It's like you are there, among the soldiers you can "feel" the metal of the knight's armor the scream of St. John running away, you can "feel" the hand of Judas on the arm of Jesus the kiss, while betraying his friend.

You are in it.

It is important to see that this is exactly the type of paintings that the Catholic Church desired during the reform while fighting with the Protestants.

In one of the Trent councils it is said that art should try to help Christians understand the scriptures and to reconnect with their faith. With so many illiterate the paintings were crucial in conveying the stories and the doctrines of the scriptures. And the works of Caravaggio not only are they easily understood, but they also cause emotions in their immediacy.

He puts passion into "the passion of Christ".

The Entombment of Christ (1602–1603)

The other great innovation of Caravaggio it was the use of real people in these biblical roles. He painted from life. Hence his "Maria Maddalena" for example, it could be someone you might see walking on the streets of Rome in 1600.

Penitent Magdalene (1594–1595)

For some this realism was vulgar.

But for others, who were looking for humanity in these stories, the figures of Caravaggio they were revealing. They hid the feeling of identification and involvement that the church desired from art.

The irony is that Caravaggio himself he was a serial sinner. Given his involvement in street fights and outbursts of anger that often led him to prison.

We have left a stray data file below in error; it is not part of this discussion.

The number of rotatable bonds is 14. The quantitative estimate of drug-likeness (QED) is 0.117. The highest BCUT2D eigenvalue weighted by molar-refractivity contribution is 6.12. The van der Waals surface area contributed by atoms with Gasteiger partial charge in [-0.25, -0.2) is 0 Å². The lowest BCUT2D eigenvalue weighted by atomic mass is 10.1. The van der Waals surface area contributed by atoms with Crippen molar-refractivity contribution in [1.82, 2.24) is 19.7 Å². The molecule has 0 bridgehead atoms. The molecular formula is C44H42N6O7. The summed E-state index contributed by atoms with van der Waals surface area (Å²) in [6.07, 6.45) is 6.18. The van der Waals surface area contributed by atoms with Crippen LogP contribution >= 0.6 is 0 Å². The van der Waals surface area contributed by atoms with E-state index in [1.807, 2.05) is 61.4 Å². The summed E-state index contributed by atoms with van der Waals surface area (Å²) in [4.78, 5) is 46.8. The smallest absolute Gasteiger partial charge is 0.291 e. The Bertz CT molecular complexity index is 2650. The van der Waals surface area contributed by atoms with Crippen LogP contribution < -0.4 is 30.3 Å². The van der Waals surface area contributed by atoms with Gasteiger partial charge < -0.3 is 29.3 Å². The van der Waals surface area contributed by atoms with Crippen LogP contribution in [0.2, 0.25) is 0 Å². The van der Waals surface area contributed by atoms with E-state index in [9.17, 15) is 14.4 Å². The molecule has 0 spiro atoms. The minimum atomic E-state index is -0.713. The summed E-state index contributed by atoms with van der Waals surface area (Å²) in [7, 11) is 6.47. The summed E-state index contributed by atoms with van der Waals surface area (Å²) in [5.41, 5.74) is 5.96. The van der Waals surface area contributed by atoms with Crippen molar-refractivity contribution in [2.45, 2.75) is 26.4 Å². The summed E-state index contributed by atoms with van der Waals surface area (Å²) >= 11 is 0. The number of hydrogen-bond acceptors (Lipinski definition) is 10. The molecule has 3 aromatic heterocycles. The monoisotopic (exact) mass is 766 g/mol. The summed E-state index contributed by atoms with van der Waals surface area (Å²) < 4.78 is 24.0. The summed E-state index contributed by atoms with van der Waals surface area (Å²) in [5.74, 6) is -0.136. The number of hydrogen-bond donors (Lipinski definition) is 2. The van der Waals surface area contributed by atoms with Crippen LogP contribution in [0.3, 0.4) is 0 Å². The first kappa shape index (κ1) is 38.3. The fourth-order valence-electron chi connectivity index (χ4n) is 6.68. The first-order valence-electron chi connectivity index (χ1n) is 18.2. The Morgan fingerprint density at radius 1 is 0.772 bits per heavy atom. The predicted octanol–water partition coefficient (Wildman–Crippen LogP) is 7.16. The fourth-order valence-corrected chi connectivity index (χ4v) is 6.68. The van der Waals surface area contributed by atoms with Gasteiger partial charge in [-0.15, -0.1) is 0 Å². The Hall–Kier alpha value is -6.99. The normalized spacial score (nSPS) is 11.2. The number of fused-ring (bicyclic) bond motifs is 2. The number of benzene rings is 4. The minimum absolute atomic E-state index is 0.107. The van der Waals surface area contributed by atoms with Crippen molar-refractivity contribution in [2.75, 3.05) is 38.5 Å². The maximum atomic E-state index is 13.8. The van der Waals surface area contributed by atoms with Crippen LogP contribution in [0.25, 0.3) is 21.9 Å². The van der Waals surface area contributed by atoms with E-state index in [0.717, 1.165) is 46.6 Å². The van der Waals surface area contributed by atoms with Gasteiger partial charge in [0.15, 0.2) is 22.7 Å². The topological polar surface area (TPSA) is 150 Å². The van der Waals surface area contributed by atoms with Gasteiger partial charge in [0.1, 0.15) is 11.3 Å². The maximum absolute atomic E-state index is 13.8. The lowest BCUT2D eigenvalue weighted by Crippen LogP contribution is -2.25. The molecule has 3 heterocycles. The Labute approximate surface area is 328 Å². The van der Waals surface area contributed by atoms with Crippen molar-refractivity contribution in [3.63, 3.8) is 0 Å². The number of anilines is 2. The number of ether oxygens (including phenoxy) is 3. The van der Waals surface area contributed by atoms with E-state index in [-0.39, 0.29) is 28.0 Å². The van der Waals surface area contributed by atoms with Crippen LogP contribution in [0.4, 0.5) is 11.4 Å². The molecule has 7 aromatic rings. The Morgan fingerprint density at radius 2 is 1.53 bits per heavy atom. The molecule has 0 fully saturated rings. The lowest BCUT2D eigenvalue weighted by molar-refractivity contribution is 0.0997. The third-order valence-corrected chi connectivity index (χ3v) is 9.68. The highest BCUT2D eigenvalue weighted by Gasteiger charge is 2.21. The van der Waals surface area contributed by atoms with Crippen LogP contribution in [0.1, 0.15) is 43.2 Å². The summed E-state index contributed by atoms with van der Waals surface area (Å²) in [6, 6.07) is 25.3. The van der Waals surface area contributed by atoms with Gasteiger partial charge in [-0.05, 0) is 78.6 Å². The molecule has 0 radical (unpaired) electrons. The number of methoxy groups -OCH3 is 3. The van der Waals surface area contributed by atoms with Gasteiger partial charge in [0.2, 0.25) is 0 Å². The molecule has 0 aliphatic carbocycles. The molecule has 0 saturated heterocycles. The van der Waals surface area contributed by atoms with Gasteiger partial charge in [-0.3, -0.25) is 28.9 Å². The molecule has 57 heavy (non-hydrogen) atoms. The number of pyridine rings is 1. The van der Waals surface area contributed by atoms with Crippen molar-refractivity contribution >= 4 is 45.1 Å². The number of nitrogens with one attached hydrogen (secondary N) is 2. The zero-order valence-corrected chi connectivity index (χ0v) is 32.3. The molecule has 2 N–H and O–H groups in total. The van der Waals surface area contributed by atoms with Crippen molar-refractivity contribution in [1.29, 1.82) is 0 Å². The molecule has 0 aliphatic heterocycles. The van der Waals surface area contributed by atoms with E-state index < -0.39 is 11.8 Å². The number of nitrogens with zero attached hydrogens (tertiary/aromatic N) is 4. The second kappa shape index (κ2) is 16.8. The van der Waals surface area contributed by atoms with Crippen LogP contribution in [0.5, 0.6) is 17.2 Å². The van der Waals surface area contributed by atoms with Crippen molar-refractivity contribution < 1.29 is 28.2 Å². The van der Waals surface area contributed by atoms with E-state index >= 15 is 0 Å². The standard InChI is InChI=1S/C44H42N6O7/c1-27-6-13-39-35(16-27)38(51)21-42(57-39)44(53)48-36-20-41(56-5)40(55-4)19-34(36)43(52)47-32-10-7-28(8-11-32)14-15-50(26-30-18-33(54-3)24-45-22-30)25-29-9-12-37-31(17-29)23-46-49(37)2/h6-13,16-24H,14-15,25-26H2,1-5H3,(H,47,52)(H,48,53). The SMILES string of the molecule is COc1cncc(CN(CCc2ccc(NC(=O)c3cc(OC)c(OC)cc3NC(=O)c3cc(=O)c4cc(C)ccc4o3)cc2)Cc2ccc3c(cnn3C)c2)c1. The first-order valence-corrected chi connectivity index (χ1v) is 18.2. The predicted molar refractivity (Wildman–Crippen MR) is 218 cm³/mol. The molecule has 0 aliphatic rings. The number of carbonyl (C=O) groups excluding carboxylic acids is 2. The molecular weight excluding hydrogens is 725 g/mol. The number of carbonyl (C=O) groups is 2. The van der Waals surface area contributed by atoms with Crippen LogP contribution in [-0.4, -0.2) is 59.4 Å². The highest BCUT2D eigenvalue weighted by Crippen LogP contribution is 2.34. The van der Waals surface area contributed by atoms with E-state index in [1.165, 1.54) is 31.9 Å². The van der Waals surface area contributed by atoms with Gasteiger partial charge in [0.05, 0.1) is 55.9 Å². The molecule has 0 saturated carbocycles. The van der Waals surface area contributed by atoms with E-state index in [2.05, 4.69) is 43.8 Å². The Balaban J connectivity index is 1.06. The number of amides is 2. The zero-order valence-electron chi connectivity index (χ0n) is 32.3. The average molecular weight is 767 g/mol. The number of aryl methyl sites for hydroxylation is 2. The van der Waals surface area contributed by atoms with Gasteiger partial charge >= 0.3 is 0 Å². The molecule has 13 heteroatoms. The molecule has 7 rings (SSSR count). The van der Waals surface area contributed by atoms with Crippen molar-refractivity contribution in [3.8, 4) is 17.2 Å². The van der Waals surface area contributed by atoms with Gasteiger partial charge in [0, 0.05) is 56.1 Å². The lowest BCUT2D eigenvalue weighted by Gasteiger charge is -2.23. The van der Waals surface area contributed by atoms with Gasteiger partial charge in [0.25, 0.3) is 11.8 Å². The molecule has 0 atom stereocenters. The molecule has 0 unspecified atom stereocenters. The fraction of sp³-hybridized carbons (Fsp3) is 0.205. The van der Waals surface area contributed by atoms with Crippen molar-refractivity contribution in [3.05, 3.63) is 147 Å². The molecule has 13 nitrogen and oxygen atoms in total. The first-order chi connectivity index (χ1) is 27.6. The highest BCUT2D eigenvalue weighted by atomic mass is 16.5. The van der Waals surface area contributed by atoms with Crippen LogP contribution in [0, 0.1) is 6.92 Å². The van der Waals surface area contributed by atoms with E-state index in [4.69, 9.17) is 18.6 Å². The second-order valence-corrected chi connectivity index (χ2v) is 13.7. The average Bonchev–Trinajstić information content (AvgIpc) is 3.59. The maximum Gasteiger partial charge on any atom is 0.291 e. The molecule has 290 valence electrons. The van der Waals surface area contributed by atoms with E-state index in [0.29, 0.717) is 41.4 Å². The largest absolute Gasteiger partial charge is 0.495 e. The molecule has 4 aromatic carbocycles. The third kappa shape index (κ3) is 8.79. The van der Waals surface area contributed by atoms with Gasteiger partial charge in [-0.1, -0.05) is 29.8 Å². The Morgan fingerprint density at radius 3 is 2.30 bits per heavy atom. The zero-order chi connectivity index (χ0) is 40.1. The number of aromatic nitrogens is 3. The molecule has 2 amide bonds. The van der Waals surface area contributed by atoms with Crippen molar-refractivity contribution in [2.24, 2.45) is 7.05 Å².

In 1606, he killed a man in a duel and was forced to leave Rome. From then on he wandered around Italy, causing problems wherever he went until he died, one thinks of a disease, in 1610 at the age of 38.

His involvement in the violence no doubt contributed to make some of his most gory works even more terrifying, but the stereotype of the romantic and crazy painter who dies before his time, he has tired and we can't help but think about what he could have shown us if only he had calmed down and had lived twice as long.

Because what we have is extraordinary.

And you can see that he was fighting with his sins and his faith in his works.

In "The Taking of Christ", for example, he paints himself in the scene as he runs with the guards, eager to observe the betrayal, the arrest of Jesus.

He holds a lantern in his hand, which symbolizes the artist's power to "illuminate the stories" that mean more to us.

To make them personal.

Truer than reality.

Caravaggio in "the Taking of Christ"

Maybe you can know what it was like for people to see a Caravaggio for the first time in 1605. His light traveled 400 years into the future, without fading.


About the author

Bernardo Hille

An engineering student who in his spare time likes to write about philosophy, art and technology. Also i'm brazilian!

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Comments (4)

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  • Staci Troiloabout a month ago

    I never thought of it this way... it is kind of like a dark stage with the actors illuminated by a spotlight. I particularly like the way you likened the light to divine light. I didn't realize Caravaggio was such a sinner. It adds something to the duality of his work. You're right; it's a shame he died so young. His best may have been ahead of him, and now we'll never see it. This was an excellent post. Thank you.

  • Mark Grahamabout a month ago

    Are you an Art history or a Humanities professor in Art? If not you could be. I am a poet, writer as well as a teacher educator.

  • Cindy Calderabout a month ago

    I love Caravaggio's work, so thank you for this informative piece. It's as if his dark side is transposed in his paintings.

  • Caroline Janeabout a month ago

    Wonderful... Judith Killing Holofernes is featured in a book I near to finishing. Love Caravaggio! Great work. ❤️